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Advanced Placement Studio Art

Course Syllabus
The Advanced Placement (AP) Studio Art course is designed to fulfill the requirements directed
by the College Board program of study. AP Studio Art is a challenging and rigorous course
whose essential purpose is the generation of a substantial body of high quality works of art. The
coursework is expected to be at the college level in substance, content and form. The success of
AP Studio requires a strong commitment from teachers, the school and highly motivated
students. Students are expected to understand the course requirements, involve themselves in
critical decision-making about their work, employ original approaches to their work, and
embrace the challenge of producing a prolific, high quality body of work.

The core of the program is essentially an intensive portfolio course designed to prepare
students to successfully complete the requirements of the AP Studio Art Portfolio Exam.
The portfolio consists of three sections: the Quality Section, the Concentration Section, and
the Breadth Section.

The Quality Section requires five actual pieces of artwork, no larger than 18" x 24" matted, and
the works can be derived from the other two sections. These represent the works of highest
quality and visual effectiveness.

The Concentration Section of the Portfolio contains twelve works that are related to each other
in various ways, usually by subject, concept or media. The Concentration Section requires a
written plan of study that states the intent to pursue a thematic area of investigation that is
consistent throughout the section.

The Breadth Section consists of twelve strong pieces that explore a variety of subjects and
media. It should demonstrate a breadth of experience and experimentation that is distinct from
the Concentration Section and reveals versatility in different media and approaches.

Individual pieces of work from the Quality Section may appear as slides in either the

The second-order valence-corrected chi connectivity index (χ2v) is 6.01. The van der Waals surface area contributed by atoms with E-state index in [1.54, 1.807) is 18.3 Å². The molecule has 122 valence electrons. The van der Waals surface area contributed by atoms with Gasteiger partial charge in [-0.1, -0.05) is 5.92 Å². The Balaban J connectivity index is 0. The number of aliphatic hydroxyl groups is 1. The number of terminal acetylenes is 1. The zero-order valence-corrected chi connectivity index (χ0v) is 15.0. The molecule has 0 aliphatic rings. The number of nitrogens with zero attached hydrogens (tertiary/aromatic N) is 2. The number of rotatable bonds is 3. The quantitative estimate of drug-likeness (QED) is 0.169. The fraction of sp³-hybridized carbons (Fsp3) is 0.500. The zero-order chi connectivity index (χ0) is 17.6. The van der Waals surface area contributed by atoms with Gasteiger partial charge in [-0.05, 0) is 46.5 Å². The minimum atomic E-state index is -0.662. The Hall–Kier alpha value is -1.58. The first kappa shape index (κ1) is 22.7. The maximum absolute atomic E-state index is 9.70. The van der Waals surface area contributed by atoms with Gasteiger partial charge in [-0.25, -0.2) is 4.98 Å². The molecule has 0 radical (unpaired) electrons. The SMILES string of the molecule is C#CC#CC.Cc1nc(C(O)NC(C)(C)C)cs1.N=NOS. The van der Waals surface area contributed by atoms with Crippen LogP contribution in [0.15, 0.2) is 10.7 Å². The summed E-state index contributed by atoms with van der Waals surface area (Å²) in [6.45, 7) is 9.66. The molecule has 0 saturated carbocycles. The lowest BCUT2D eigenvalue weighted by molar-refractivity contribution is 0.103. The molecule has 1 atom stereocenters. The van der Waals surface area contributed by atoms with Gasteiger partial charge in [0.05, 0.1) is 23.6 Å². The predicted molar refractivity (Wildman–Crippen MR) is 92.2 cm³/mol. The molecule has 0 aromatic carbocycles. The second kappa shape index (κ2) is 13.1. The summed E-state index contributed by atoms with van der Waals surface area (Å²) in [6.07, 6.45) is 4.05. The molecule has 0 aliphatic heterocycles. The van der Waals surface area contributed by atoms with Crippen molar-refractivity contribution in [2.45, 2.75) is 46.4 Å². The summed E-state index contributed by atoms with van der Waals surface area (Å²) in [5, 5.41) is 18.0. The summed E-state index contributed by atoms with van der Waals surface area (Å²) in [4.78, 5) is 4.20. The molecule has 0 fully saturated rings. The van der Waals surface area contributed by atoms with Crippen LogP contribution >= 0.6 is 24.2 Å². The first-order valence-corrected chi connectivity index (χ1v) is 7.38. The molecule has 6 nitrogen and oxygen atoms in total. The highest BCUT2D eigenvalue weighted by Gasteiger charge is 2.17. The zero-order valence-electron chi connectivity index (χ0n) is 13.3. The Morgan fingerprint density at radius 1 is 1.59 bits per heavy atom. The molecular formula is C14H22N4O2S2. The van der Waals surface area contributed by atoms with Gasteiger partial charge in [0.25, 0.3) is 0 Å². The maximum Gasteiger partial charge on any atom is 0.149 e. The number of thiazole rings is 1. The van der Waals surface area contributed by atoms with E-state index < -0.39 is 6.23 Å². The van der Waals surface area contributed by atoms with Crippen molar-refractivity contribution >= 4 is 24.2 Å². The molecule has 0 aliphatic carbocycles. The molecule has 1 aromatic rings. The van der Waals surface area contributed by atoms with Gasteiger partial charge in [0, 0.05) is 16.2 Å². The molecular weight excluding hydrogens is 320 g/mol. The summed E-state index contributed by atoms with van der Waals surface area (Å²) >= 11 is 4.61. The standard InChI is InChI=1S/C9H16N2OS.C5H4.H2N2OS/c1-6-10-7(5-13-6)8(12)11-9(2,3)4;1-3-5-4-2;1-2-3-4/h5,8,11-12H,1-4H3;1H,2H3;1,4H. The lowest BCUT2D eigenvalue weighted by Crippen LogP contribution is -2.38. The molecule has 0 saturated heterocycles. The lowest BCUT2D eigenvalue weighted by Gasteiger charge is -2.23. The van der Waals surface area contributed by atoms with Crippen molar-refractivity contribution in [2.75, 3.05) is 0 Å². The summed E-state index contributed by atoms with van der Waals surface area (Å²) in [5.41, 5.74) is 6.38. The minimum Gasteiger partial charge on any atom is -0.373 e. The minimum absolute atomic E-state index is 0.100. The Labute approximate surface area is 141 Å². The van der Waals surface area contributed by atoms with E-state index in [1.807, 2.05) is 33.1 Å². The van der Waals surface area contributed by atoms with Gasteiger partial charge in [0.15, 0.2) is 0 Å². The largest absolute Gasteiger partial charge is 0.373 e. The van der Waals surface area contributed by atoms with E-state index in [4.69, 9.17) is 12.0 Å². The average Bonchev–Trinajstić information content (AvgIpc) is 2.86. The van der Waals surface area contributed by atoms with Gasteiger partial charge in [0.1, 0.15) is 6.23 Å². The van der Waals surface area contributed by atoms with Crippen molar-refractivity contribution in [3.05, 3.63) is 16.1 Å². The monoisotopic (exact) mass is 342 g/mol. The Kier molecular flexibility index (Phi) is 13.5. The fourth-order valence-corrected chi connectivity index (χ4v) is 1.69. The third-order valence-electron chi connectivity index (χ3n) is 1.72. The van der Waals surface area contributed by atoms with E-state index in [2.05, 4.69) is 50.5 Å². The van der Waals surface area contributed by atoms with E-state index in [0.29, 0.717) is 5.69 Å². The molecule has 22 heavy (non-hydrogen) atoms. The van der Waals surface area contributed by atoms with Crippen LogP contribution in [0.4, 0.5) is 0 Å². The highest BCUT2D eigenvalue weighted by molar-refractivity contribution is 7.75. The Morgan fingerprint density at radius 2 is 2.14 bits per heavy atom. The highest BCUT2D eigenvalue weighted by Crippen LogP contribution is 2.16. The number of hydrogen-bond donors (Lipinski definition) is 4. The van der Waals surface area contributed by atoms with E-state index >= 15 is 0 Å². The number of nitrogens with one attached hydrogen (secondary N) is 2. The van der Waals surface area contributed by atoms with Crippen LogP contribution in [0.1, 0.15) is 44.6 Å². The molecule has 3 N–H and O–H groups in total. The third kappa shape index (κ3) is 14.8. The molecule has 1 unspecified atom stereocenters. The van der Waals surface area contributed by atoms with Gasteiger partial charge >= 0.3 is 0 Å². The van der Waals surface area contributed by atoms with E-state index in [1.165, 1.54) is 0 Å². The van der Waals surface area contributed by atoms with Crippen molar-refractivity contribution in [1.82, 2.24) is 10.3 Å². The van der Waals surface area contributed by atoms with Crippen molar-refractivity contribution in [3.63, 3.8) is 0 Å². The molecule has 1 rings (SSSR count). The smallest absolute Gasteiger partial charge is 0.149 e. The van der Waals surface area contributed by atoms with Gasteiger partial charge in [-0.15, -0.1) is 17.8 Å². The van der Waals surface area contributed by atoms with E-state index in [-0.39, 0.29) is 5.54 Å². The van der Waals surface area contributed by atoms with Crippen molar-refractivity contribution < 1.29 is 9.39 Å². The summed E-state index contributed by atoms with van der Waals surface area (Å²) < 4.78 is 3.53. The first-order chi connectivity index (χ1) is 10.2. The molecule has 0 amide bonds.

Concentration Section or the Breadth Section, but not both.

The emphasis in this course is towards completion of requirements for the Drawing and/or 2-D
Design Portfolio. There can be significant overlap of the nature of work between the Drawing and
2-D Design Portfolios.
Clarification of the requirements for each portfolio are explained in detail in the AP Studio Art
Course Program of Study (copies available in the Art Room). When each student determines
which Portfolio they intend to pursue, a copy of the program description will be available from
the Program of Study guide.

Originality Statement: The AP Studio Art Program has very specific guidelines to ensure
originality of student work in order to avoid issues of plagiarism and copyright infringement.
College programs have rigorous policies regarding copying the work of other artists and
photographers, and AP Studio Art endorses these policies. The emphasis in most art schools
and colleges is to stress the value of working from direct observation, and that is our emphasis
as well. While photographic references are invaluable aids in many forms of work, the student
must demonstrate a creative interpretation and/or combination of images that transcends mere
copying. Students are encouraged to create images themselves using their own photography as
references. It is essential to avoid plagiaristic translations of copyrighted photos, and making
copies of another visual artists work, while having instructional value, are not allowed as
submissions for the AP Portfolio. Tracing images other than the students own preliminary
drawings is strictly prohibited. The AP Studio Art Course Description states that work that
makes use of other artists work (including photographs) and/or published imagesmust show
substantial and significant development beyond duplication. It is unethical, constitutes
plagiarism, and often violates copyright law to simply copy an image, (even in another
medium) that was made by someone else. In evaluating portfolios, Readers look for original
thinking. Students are encouraged to create artworks from their own knowledge, experiences
and interests.

CONTENT OF COURSE:

I. INTRODUCTION

An introduction to the course and the program of study, including explanation of the portfolio
options (Drawing and 2-D Design) and description of the sections of the portfolios (Quality,